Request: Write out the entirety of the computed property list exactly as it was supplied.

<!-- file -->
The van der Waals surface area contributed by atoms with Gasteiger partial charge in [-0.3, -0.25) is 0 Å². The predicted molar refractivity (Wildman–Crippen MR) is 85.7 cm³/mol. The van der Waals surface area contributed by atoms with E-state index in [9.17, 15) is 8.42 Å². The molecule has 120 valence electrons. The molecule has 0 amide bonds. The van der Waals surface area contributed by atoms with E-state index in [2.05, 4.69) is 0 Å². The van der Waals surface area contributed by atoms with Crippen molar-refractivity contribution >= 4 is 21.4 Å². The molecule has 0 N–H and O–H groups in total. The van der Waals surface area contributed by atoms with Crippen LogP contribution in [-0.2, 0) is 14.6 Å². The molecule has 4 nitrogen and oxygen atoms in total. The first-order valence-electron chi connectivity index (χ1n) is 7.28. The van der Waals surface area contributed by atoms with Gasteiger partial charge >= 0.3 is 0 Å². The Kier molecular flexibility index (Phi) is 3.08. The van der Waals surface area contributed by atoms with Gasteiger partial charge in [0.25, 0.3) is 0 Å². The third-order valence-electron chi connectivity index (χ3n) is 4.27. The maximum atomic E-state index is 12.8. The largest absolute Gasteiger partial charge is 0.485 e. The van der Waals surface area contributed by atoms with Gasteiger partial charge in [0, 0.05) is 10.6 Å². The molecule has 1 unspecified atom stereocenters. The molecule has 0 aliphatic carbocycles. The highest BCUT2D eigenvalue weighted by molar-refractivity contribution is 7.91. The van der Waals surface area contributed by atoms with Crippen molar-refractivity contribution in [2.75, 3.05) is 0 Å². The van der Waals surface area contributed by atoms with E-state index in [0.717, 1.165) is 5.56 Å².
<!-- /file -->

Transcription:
The van der Waals surface area contributed by atoms with Gasteiger partial charge in [-0.3, -0.25) is 0 Å². The predicted molar refractivity (Wildman–Crippen MR) is 85.7 cm³/mol. The van der Waals surface area contributed by atoms with E-state index in [9.17, 15) is 8.42 Å². The molecule has 120 valence electrons. The molecule has 0 amide bonds. The van der Waals surface area contributed by atoms with E-state index in [2.05, 4.69) is 0 Å². The van der Waals surface area contributed by atoms with Crippen molar-refractivity contribution >= 4 is 21.4 Å². The molecule has 0 N–H and O–H groups in total. The van der Waals surface area contributed by atoms with Crippen LogP contribution in [-0.2, 0) is 14.6 Å². The molecule has 4 nitrogen and oxygen atoms in total. The first-order valence-electron chi connectivity index (χ1n) is 7.28. The van der Waals surface area contributed by atoms with Gasteiger partial charge >= 0.3 is 0 Å². The Kier molecular flexibility index (Phi) is 3.08. The van der Waals surface area contributed by atoms with Gasteiger partial charge in [0.25, 0.3) is 0 Å². The third-order valence-electron chi connectivity index (χ3n) is 4.27. The maximum atomic E-state index is 12.8. The largest absolute Gasteiger partial charge is 0.485 e. The van der Waals surface area contributed by atoms with Gasteiger partial charge in [0, 0.05) is 10.6 Å². The molecule has 1 unspecified atom stereocenters. The molecule has 0 aliphatic carbocycles. The highest BCUT2D eigenvalue weighted by molar-refractivity contribution is 7.91. The van der Waals surface area contributed by atoms with Crippen molar-refractivity contribution in [2.75, 3.05) is 0 Å². The van der Waals surface area contributed by atoms with E-state index in [0.717, 1.165) is 5.56 Å².